Due to the changing business climate and staffing challenges around the world, this era is being called “The Great Resignation.” However, there is a way of helping professionals and leaders get promoted from within, landing desirable jobs while at the same time increasing sales and revenue substantially. Authenticity is the most powerful way of adding value by expressing unique talents for your chosen audience.
Authenticity can be broken down into three key elements: Presence, Audience and Presentation.
As a leader, you want to project a level of confidence. However, confidence can be confused with arrogance, which can often be a sign of insecurities. This, in turn, can hinder the perception of your leadership skills. To have a better idea of how you may appear to others, it’s a good idea to record yourself presenting to a group and watch for various key signs.
- First, be mindful of the words you choose. Condescending remarks can create a perception of superiority, while too much self-deprecation can undercut your skills as a leader. Find a middle ground in your verbiage that exudes modesty and ability. That said, do not be afraid to acknowledge any areas in which you feel could use improvement. A great leader not only leads, but he learns from those around them.
- Not everyone is perfect, so owning up to your mistakes is key to showing that you are not too full of yourself to acknowledge your errors, and more importantly, be self-aware enough to learn from them. On the flip side, celebrating the accomplishments of others demonstrates that you are not only a team player, but are confident in your own abilities to step back and let others shine.
- Body language is often the first impression that you make, so make it count. Entering a room with your chin up with a confident stride not only instills a level of confidence in yourself but also lets those in the room know that you know that you belong there. Anything else can be interrupted as arrogant disinterest. And don’t forget that a smile can go a long way.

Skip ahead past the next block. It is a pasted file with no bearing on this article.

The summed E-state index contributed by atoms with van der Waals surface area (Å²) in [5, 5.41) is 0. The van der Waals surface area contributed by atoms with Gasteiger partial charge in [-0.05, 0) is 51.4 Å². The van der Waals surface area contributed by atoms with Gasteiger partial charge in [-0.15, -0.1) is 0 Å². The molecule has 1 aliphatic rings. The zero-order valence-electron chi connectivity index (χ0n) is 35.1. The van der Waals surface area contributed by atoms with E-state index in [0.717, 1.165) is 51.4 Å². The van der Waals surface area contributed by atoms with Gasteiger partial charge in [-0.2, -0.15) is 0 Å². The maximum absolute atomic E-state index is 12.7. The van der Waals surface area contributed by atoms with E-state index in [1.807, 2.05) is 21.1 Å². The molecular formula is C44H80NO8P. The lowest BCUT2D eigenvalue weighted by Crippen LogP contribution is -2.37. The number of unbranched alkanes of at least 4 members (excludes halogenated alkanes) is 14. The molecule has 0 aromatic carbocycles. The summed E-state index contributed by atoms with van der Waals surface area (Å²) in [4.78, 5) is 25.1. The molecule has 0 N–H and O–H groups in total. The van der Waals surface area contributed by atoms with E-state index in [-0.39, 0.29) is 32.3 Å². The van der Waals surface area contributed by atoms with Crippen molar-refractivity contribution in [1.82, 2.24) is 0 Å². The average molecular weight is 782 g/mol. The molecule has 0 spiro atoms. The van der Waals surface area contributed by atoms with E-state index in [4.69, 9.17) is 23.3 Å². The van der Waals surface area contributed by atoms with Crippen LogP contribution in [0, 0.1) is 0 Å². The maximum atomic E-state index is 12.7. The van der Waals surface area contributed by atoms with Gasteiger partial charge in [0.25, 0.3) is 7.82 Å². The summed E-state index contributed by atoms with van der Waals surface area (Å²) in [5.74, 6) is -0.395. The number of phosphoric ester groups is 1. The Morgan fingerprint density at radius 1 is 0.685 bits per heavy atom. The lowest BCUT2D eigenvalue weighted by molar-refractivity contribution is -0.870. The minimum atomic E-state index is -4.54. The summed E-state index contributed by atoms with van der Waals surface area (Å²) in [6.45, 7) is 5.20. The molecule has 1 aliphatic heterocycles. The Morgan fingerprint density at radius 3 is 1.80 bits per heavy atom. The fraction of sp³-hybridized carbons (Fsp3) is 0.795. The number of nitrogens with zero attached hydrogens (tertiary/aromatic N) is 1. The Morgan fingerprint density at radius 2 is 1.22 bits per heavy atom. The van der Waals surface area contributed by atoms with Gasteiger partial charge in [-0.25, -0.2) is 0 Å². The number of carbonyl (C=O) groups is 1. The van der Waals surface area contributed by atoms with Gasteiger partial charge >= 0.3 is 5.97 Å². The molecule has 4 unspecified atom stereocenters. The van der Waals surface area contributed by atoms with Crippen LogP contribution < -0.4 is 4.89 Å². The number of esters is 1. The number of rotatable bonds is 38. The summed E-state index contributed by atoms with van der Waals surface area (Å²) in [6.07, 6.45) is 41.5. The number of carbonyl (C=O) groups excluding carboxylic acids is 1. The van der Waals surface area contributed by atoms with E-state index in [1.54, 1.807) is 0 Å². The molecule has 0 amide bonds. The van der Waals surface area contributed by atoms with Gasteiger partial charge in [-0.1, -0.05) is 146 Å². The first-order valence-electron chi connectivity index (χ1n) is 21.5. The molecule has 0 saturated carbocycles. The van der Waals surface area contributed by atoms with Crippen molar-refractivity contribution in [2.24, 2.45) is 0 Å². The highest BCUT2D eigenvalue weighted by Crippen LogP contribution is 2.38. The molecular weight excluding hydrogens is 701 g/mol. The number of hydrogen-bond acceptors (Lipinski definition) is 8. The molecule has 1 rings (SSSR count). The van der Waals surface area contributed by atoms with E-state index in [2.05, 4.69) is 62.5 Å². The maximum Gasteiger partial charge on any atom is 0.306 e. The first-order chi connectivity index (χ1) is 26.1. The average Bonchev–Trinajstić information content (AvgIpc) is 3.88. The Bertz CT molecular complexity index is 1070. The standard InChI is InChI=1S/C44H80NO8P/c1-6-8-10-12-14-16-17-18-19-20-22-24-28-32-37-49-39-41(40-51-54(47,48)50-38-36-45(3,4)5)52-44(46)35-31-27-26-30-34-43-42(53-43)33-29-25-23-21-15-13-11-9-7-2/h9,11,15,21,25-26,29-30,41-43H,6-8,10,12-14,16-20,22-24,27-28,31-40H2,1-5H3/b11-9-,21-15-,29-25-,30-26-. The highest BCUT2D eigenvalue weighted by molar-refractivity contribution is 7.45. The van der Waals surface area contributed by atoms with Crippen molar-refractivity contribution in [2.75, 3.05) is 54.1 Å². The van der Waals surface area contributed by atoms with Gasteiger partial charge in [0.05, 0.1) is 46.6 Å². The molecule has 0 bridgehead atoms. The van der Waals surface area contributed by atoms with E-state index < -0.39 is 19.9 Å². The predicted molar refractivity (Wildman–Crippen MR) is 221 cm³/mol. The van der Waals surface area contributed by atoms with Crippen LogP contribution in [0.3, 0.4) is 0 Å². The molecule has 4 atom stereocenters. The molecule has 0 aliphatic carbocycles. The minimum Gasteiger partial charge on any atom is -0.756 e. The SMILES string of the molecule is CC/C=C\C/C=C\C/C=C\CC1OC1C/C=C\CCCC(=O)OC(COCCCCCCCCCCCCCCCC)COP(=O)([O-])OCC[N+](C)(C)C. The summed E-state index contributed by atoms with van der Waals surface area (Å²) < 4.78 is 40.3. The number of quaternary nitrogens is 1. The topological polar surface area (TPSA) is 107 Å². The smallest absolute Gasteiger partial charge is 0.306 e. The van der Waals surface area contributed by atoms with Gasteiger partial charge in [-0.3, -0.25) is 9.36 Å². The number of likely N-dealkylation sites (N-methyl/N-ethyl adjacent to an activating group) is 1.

Whether you are addressing clients, colleagues, or employees, there are four questions you want to ask yourself about your audience before a presentation.
- First, what’s most important to them? Do your research. If you don’t know, ask people in their inner circle who do know. A lengthy presentation is worthless if their needs are not being addressed or if the information is irrelevant to them.
- Second, what are they willing to compromise? Are they more willing to compromise cost, schedule, or quality? There is a give and take to every business and knowing where that threshold lies can be key in keeping their attention and making the presentation worth their time.
- Third, how much detail do they need? Is the information you’re providing relevant to the message as a whole? Overly detailed infographics or pie charts can alienate your audience and contribute to a time-wasting presentation.
- Fourth, what hooks them? You have approximately sixty to ninety seconds to bring an audience in and get them to pay attention to you. Use that time wisely. Let them know immediately that this presentation is relevant to their interests and/or is going to keep them engaged as an audience.
It is also important to understand the style of the key decision maker(s) you are presenting to. For example, are they more of a point person, people person, planner person, or party person, and then tailor your language accordingly. It is an authentic choice for a person to be in front of an audience, so knowing how to adapt to that audience helps them best serve their audience and get to yes in any presentation.
Once you understand your audience, then you can move on to the presentation itself. What is that previously mentioned hook going to be?
- Beginning with a relevant quote or a vulnerable and/or anecdotal story can not only reel your audience in but also set the foundation for relatability.
- An important aspect of your presentation is including a good executive summary. That’s the bottom line, upfront. An executive summary needs to include three things. One is your purpose. Why are you there? Are you there to update them on something, inform them of something, inspire them? Another is establishing what’s in it for them to listen. Is it going to be cost savings? Is it going to have an impact on their career? How will this presentation impact your audience?
- Lastly, an executive summary must include what it is you want at the end of your presentation because then people know how to listen. If you want a decision, then they’ll know what to listen for to make that decision. It helps the audience funnel the information being presented. Front-loading that information also prevents it from being lost should your presentation be cut short.
Those who fake it will never make it. Success in any endeavor demands authenticity, which is the most powerful way of adding value by expressing your unique gifts and talents for your chosen audience.
Written by Dr. Sharon Lamm-Hartman.
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